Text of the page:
Summer of Secrets
Given the opportunity, I’ll choose a book with the word ‘secret’ in the title. We all love secrets. We try to keep them to ourselves and yet, we’re desperately curious about other people’s secrets. Nikola Scott’s Summer of Secrets doesn’t disappoint. On the eve of the Second World War, orphaned teenager Maddy spends her days sketching on a rambling Cornwall estate. Her beloved sister returns from a trip abroad with glamourous friends and a handsome but increasingly sinister boyfriend. On the same day, a RAF plane crashes during a training flight over the coast. A pilot goes missing, presumed dead.
The story is then brought forward to the present to introduce Chloe, a talented photographer with a secret, who finds herself married to a man who isn’t all that he seems. Chloe meets Maddy, an old woman now, for a photography shoot. Their individual stories are developed in a beautifully written dual narrative, culminating in a dramatic climax. Maddy’s storyline from her life in 1939 comes alive with detail, perhaps more so than Chloe’s contemporary one. However, the parallel storylines work well to entice the reader to turn the page, eager to unravel the threads of each secret.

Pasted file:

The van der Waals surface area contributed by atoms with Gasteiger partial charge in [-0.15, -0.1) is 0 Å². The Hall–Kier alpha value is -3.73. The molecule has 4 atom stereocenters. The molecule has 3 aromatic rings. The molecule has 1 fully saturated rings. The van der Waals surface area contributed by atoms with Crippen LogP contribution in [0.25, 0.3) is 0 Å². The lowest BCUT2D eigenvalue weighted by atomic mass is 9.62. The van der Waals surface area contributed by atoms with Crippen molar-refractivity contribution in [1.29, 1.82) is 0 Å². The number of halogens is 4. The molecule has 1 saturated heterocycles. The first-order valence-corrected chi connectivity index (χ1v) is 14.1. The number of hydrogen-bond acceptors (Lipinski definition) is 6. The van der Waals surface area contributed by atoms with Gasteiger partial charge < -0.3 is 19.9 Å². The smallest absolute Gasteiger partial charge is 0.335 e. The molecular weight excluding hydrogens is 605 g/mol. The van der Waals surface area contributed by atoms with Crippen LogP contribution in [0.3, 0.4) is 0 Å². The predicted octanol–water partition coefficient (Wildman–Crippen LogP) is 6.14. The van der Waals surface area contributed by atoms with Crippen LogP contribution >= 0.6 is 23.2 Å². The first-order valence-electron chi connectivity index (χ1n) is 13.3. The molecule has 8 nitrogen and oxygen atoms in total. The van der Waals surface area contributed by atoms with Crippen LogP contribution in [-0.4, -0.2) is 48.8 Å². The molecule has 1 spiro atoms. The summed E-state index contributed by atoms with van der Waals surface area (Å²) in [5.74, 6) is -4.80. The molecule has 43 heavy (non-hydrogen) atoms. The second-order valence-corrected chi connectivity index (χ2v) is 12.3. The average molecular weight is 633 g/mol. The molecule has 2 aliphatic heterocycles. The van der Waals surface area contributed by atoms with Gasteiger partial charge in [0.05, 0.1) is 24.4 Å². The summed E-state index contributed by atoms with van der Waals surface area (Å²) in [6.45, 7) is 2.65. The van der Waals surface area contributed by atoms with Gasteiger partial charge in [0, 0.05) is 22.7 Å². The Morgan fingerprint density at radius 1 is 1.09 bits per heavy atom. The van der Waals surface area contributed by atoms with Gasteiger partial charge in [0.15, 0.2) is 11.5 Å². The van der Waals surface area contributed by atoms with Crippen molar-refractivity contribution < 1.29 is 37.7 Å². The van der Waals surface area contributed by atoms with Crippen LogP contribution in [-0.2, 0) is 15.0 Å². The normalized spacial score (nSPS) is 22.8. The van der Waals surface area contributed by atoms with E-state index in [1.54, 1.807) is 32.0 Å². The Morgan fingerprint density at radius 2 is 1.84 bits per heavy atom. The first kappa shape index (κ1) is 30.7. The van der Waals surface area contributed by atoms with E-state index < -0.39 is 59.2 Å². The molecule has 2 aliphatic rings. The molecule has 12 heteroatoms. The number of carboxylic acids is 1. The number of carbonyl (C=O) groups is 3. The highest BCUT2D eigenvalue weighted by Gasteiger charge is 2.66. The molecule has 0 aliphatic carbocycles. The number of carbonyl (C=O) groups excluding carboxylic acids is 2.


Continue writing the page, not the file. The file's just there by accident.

Scott deftly leads the reader through emotionally charged scenes, never becoming melodramatic. She addresses the issue of domestic abuse, specifically coercive control, with skill and sensitivity. At its heart, though, the story is one of love. Love between siblings, love between parents and children, love between men and women that endures through difficult times. The secret’s out – this novel is a good read.